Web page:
A Bengaluru-based lawyer on Friday (May 22) filed a complaint against an individual and administrator of a Facebook page for spreading communal disharmony by putting out saffron flags in commercial places in parts of the city.
Over the past few days, saffron flags bearing the ‘Om’ symbol have been put out by alleged Bajrang Dal and RSS members in front of commercial establishments and shops along the roads of Vijayanagar in the city. The flags were placed on communal lines and outside shops managed and run by Hindus.
The incident occurred barely 20 feet from the Vijayanagar police station limits.
Complainant Maitreyi Krishnan, a lawyer and member of the All India Central Council for Trade Union, Karnataka, on May 18, said, “A Facebook post by ‘Uttara Karnataka Mandi’ put out photos of people putting up saffron flags and identified one M.L. Shivkummar as the person behind it.”
She alleged that the perpetrators violated the Karnataka Open Places (Prevention of Disfigurement) Act, 1981, by putting up saffron flags on trees and poles in public places.
Citing the Karnataka Police Manual, the complainant noted that when there was the likelihood of disturbance, the police should visit the place in question and try to gauge the extent of public feeling by getting in touch with important leaders of various groups and non-controversial citizens. However, the police failed to act on it even after an activist raised concern to the inspector over the phone earlier this week.
Shivkummar identifies himself as a Bajrang Dal member and had shared photos with BJP leaders including Arun Somanna, BJP Yuva Morch leader and son of BJP MLA and Kodagu District In-charge Minister V Somanna.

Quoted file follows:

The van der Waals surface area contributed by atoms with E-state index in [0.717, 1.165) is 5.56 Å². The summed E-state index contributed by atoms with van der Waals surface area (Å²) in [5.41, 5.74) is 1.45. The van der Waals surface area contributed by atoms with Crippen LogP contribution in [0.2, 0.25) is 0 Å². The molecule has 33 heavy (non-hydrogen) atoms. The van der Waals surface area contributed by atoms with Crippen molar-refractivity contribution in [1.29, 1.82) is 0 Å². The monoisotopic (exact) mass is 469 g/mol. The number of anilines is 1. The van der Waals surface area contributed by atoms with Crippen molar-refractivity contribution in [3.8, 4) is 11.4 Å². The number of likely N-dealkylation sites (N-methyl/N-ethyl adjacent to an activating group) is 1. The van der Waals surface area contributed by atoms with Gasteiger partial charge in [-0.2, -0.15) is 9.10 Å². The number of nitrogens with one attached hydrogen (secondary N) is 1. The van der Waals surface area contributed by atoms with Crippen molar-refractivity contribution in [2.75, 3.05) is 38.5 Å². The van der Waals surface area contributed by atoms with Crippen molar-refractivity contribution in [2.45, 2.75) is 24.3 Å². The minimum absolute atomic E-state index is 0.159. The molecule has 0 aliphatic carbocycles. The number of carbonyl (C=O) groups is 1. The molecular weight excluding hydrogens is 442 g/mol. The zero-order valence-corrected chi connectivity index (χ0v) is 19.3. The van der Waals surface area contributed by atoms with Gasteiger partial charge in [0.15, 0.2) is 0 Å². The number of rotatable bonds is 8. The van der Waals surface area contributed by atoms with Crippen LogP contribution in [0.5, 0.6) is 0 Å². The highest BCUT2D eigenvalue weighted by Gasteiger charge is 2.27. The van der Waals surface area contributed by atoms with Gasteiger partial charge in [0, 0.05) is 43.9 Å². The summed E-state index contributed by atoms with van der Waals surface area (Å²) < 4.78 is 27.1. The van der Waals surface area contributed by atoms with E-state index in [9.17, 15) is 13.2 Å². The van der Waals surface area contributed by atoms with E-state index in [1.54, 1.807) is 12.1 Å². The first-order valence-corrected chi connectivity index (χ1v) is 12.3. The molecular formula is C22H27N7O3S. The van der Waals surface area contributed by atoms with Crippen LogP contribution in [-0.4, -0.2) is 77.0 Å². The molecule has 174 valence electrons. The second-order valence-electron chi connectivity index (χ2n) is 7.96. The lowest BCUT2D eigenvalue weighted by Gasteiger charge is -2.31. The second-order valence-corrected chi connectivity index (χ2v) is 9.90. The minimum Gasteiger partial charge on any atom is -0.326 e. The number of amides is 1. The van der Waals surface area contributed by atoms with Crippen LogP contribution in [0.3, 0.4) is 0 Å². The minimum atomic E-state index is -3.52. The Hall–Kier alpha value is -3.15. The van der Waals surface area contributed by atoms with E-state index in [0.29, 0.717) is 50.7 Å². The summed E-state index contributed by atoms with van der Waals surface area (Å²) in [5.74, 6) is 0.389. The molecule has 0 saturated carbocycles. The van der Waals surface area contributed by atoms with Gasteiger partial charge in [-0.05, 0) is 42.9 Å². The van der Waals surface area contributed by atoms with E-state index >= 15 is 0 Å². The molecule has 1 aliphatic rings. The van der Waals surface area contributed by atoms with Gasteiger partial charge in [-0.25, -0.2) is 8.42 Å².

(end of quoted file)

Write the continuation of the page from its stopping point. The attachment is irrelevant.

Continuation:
In a series of posts and videos on his Facebook page, Shivkummar, on May 19, showed his team putting out the saffron flags in Hindu owned/managed shops.
Speaking to The Federal, V. Somanna said he was not connected to the incident and if there was any violation, the police should act on it. “There are several people who take photos with me. It doesn’t mean I am responsible for all their actions. If they violated certain rules, let the concerned authority take action,” he said.
When The Federal visited the area, the Hindu shop owners pointed fingers at the owner of a ‘Wild West showroom.’ One of the staff members identified in the photos, standing outside the shop, refused to comment.
While they did not explicitly call for boycott of Muslims, the divide was clear on the streets.
In the aftermath of the Delhi communal riots, The Federal had in March reported about hate messages spread by WhatsApp and Facebook groups run by the Bharatiya Janata Party (BJP) and its affiliates in Karnataka.
The message was clear — that beyond the Citizenship Amendment Act (CAA) debate, Muslims were a greater threat to Hindus. Now, these actions reflect what happened in Delhi after the riots.
A vegetable vendor, whose shop had two flags, did not know who put the flags.
Another vendor, a Muslim man (name withheld), running a leather shop in the area and whose shop did not have the flag, said no one knows what was to come and the incident occurred last night without their notice.
“We don’t know what their agenda is. For now, these flags are threatening. But it seems to have put out to create communal tensions,” the vendor said.
Before the complaint was filed, inspector M.M. Bharath had said there was no violation and that it was all voluntary. “We are not taking any action as no one complained about it. We do not see any violation in putting out these flags,” the inspector said.
However, soon after the complaint was registered, contradicting his statement to The Ferderal, the inspector informed the complainant that they have already taken a suo motu action and issued a notice under police act and disfigurement act.